Inside Voices. By Jennifer M. Miller. Castroville, TX: Black Rose Writing, 2018. 123 pages. Paperback, $12.25. E-book, $5.99.
The United States incarcerates a substantial percentage of its population (116). This state of affairs has increasingly generated calls from certain quarters of the scientific and political communities for widespread, comprehensive reform of America’s criminal justice and prison systems. However, because prisoners are removed from society and isolated from their communities, it is difficult for the average American to form an accurate picture of the true human cost of this crisis. Moreover, the media’s application of dehumanizing labels such as “criminal” or “felon” has tended to prevent the development of genuine empathy for prisoners among the American public. Consequently, most Americans are unaware of how their criminal justice and prison systems currently treat prisoners, and those who do become aware of this reality often find it very easy not to care.
Jennifer Miller seeks to address these challenges of public ignorance and apathy by exposing readers directly to prisoners and their personal stories (8). The author received her PhD in Criminal Justice from the University of Arkansas at Little Rock, and now serves as Assistant Professor of Criminal Justice at the University of Arkansas at Monticello.
The book consists primarily of first-person accounts by prisoners who Miller met and began corresponding with during her doctoral studies, with a personal introduction to each prisoner provided by Miller. These accounts are interspersed with additional essays providing background information on Arkansas’ criminal justice system and sharing the impressions of the author and her undergraduate students as they visited prisons in the state and conducted their own research on current prison conditions. The author’s primary burden is to demonstrate to her readers that these prisoners, who became her friends over years of correspondence, are not subhuman “criminals,” but rather people deserving of love and respect (8).
Some of the sections written by undergraduate students, as one might reasonably expect, do not present a particularly polished writing style. While this can be distracting for the reader, it is somewhat counterbalanced by unvarnished stories of student experiences while visiting prisoners, including some in “supermax” security and death row (14, 111-14). The stark accounts of prison conditions, and the treatment of the prisoners whom students met, provide a framework for those prisoners’ own personal stories in the remainder of the book. Some sections written by the author’s students present research on specific problems in the present criminal justice system, including the growing expense of incarcerating older prisoners with increased medical needs (15-18).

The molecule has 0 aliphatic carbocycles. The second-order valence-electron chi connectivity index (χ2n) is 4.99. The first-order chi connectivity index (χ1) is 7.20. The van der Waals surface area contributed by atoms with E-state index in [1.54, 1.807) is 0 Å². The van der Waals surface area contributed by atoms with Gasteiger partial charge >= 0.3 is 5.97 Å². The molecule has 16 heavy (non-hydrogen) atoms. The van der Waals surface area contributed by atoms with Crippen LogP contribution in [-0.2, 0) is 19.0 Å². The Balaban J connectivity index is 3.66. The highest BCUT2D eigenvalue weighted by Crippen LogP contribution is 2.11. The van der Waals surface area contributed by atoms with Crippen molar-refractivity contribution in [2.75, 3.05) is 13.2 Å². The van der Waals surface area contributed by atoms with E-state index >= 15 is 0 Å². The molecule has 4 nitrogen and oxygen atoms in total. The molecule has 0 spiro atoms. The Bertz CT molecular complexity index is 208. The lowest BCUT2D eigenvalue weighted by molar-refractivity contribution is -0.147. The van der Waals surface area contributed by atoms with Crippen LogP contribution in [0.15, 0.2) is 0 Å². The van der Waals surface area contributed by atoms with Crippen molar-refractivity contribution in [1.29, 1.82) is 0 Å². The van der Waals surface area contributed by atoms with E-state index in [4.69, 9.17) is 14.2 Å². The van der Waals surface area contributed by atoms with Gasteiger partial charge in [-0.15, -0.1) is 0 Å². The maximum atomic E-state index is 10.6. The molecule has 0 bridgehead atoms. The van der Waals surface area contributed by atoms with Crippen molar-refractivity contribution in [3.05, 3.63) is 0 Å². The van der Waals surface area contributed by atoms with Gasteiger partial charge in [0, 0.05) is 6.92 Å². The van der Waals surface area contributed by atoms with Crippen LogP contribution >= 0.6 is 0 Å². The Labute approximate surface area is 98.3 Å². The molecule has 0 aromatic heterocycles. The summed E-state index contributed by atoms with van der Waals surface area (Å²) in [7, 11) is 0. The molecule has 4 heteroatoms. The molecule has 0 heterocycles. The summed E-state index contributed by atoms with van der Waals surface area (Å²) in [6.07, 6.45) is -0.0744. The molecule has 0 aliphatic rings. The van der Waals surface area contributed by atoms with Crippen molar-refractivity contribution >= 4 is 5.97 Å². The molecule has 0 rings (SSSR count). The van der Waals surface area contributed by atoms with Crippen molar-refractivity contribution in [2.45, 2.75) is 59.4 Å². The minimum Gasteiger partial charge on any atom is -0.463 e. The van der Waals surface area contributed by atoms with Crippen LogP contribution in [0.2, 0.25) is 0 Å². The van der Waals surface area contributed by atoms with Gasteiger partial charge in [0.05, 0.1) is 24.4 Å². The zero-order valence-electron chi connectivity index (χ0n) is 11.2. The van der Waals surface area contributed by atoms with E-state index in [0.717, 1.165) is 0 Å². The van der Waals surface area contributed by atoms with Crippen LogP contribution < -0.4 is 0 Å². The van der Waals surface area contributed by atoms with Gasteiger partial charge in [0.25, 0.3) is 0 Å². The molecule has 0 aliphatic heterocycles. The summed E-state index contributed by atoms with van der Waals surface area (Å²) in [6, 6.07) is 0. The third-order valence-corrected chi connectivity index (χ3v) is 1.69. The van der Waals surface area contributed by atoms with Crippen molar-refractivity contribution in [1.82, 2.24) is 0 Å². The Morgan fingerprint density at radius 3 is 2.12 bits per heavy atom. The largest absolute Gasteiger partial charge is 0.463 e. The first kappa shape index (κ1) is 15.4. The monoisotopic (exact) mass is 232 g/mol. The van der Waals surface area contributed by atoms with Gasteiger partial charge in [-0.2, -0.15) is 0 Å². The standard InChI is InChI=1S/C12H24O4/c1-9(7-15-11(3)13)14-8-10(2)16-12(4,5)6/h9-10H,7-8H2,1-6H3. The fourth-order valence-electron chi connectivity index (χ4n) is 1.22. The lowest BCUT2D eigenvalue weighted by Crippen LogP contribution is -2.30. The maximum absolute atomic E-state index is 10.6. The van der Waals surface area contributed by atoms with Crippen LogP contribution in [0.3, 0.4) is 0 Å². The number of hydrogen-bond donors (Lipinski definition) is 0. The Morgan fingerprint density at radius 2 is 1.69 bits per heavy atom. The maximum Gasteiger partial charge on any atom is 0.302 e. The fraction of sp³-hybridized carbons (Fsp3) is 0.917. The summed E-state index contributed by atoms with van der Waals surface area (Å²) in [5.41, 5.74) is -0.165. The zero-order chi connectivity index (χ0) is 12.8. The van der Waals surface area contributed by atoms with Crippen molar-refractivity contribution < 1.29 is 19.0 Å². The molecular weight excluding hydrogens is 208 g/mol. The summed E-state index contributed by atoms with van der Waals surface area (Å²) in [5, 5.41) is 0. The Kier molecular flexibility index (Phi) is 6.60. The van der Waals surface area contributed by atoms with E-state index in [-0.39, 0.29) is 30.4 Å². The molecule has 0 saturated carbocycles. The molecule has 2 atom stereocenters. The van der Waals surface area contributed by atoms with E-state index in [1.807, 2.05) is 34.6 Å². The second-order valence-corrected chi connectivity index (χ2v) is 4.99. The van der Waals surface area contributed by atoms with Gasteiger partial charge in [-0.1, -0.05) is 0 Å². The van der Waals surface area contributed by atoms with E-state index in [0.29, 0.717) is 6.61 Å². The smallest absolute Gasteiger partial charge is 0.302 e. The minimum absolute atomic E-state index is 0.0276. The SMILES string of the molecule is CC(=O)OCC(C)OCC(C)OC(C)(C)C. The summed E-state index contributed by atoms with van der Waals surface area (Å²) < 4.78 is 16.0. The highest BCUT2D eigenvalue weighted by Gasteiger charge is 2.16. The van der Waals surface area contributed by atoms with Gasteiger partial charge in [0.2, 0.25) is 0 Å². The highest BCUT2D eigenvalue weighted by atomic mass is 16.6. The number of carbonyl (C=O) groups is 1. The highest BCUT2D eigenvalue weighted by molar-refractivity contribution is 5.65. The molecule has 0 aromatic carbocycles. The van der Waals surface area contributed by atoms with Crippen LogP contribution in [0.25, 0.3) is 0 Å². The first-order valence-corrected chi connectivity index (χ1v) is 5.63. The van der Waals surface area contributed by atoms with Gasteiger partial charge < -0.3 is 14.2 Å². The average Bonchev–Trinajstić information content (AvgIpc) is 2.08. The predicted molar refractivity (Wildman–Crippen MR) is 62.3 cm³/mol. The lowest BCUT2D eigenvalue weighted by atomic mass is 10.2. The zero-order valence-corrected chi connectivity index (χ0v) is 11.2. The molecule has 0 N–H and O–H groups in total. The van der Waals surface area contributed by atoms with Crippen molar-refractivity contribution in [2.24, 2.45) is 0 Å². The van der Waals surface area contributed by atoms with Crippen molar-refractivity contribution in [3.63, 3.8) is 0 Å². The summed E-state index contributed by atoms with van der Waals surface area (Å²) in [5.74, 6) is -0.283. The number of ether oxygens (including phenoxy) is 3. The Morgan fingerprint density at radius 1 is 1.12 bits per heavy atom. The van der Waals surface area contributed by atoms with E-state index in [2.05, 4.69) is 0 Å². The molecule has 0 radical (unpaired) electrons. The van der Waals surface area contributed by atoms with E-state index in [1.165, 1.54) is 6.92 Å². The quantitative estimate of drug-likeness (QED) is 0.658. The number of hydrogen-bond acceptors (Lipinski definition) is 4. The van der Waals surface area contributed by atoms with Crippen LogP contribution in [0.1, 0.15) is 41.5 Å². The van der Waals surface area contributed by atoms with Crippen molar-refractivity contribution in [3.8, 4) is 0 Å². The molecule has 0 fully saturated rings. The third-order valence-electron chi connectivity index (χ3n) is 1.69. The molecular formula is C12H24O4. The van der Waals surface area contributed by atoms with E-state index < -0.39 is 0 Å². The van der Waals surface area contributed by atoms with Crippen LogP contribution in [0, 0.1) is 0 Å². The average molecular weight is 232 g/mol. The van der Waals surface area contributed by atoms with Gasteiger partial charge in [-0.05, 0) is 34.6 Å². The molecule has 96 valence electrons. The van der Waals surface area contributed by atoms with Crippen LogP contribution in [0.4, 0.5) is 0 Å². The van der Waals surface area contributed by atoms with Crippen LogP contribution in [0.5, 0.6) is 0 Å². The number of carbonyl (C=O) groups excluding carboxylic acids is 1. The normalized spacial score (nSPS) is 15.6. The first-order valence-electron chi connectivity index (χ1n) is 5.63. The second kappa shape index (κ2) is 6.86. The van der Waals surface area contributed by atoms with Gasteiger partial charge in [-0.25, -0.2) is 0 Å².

Portions of the book composed by prisoners are similarly rough in style, and do not appear to have been substantially edited by Miller for grammar, style, or content. These sections also include the occasional prison slang term with which readers may not be familiar, and which Miller does not define (27). However, the drawbacks are again countered by the advantage of providing readers with a very raw and personal account of each prisoner’s story. While some pieces exhibit a more polished and engaging writing style, the stories occasionally become bogged down with extraneous and excessively explicit detail which can fatigue, or even repel, the reader (51-71, 73-110).
The men recount experiences such as being kidnapped or almost dying as a child (74, 76), going to prison at age 15 (20), struggles with trauma and addiction (43-44, 47, 80-84, 94-99), and the sequence of events leading up to – and flowing from – the commission of their crimes (44-45, 106-108). They also highlight several realities of prison life, such as “Post Incarceration Syndrome” (21), extreme social isolation (56, 67), the sensation of being dehumanized and viewed by society as a “throwaway” person (21, 60), the negative impacts of living in the prison culture (46, 69), and the lack of access to rehabilitative programs which might help break the cycle of incarceration (21, 33). Particularly impactful is the obvious concern of some of the men to exhort readers not to repeat their poor choices (48, 110).
If one is able to see past the generally poor prose and ill-defined overall structure, these prisoners’ stories of their childhoods, lives, and families provide points of contact and insights which ultimately leave the reader with a deeper understanding of the realities of incarceration in America, and a far greater ability to identify and empathize with imprisoned men and women as genuine, valuable human beings who have made destructive choices (114-15, 118-20). As one prisoner powerfully expresses it, “Simply put, I’m searching for validity. To be seen, heard, and known” (67). To the extent Miller’s book accomplishes that objective, it represents real progress toward the elimination of the widespread ignorance and apathy which have thus far undermined efforts to reform and humanize our prison system.